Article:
Monitoring skills

March 27, 2008 3:06 PM

Apparently (via Tim Worstall) the least competent people are also the least likely to know they are incompetent - they lack self-monitoring skills:

"One reason that the ignorant also tend to be the blissfully self-assured, the researchers believe, is that the skills required for competence often are the same skills necessary to recognize competence.


The incompetent, therefore, suffer doubly, they suggested in a paper appearing in the December issue of the Journal of Personality and Social Psychology.


``Not only do they reach erroneous conclusions and make unfortunate choices, but their incompetence robs them of the ability to realize it,'' wrote Kruger, now an assistant professor at the University of Illinois, and Dunning.


This deficiency in ``self-monitoring skills,'' the researchers said, helps explain the tendency of the humor-impaired to persist in telling jokes that are not funny, of day traders to repeatedly jump into the market -- and repeatedly lose out -- and of the politically clueless to continue holding forth at dinner parties on the fine points of campaign strategy."

This result probably applies more broadly.  Inexperienced people are not only going to be more likely to behave incompetently, they are less likely to expect that they will prove incompetent.  Beyond that, they will find it harder to see when their colleagues are incompetent.  That's why inexperienced politicians will struggle to make effective use of the advice of Civil Servants and other advisers - they don't have the experience necessary to spot the useless ones.

Apparently (via Tim Worstall) the least competent people are also the least likely to know they are incompetent - they lack self-monitoring skills:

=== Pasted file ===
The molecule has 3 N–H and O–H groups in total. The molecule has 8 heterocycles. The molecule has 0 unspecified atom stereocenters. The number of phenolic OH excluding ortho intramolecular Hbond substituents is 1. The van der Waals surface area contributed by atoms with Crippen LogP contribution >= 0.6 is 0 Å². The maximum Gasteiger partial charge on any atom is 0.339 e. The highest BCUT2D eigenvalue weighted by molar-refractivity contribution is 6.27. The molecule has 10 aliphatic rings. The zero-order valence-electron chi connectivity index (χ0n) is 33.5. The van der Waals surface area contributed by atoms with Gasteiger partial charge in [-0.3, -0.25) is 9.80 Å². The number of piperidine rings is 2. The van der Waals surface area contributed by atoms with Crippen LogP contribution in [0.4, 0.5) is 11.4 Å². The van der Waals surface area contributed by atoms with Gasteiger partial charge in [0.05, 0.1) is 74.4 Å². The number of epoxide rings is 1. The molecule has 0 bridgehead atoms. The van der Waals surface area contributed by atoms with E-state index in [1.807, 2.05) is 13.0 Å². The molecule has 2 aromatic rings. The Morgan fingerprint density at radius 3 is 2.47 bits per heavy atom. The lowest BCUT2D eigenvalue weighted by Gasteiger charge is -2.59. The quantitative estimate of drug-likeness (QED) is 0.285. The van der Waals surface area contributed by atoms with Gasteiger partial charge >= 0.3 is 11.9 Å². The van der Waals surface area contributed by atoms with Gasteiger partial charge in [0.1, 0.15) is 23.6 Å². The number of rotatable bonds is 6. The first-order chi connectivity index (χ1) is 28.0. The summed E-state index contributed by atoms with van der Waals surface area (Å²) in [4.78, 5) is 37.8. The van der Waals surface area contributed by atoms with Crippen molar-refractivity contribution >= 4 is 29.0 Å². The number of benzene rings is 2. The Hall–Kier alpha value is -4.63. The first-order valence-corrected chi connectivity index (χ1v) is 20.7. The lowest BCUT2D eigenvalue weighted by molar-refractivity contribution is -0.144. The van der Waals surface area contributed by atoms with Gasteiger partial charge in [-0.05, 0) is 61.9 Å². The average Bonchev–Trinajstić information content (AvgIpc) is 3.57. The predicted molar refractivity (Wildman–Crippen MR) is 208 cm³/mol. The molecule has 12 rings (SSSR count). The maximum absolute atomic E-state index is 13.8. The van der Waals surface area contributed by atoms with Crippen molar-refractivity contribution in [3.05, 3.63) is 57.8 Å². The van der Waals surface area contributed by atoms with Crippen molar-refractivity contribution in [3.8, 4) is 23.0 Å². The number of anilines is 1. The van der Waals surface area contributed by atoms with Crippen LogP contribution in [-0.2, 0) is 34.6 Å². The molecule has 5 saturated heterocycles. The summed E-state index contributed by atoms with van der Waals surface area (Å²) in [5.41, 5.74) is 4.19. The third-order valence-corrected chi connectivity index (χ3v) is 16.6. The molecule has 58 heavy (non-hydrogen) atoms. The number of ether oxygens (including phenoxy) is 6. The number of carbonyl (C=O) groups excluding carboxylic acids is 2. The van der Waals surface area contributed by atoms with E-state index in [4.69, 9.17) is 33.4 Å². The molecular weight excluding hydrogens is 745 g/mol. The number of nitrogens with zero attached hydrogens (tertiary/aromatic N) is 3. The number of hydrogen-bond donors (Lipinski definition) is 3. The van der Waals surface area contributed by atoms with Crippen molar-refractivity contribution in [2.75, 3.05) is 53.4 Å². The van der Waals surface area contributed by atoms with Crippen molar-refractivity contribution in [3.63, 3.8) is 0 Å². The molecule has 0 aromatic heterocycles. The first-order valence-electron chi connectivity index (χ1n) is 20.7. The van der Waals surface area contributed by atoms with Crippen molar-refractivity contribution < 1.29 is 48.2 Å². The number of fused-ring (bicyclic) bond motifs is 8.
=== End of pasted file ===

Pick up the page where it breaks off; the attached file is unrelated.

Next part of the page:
"One reason that the ignorant also tend to be the blissfully self-assured, the researchers believe, is that the skills required for competence often are the same skills necessary to recognize competence.


The incompetent, therefore, suffer doubly, they suggested in a paper appearing in the December issue of the Journal of Personality and Social Psychology.


``Not only do they reach erroneous conclusions and make unfortunate choices, but their incompetence robs them of the ability to realize it,'' wrote Kruger, now an assistant professor at the University of Illinois, and Dunning.


This deficiency in ``self-monitoring skills,'' the researchers said, helps explain the tendency of the humor-impaired to persist in telling jokes that are not funny, of day traders to repeatedly jump into the market -- and repeatedly lose out -- and of the politically clueless to continue holding forth at dinner parties on the fine points of campaign strategy."

This result probably applies more broadly.  Inexperienced people are not only going to be more likely to behave incompetently, they are less likely to expect that they will prove incompetent.  Beyond that, they will find it harder to see when their colleagues are incompetent.  That's why inexperienced politicians will struggle to make effective use of the advice of Civil Servants and other advisers - they don't have the experience necessary to spot the useless ones.

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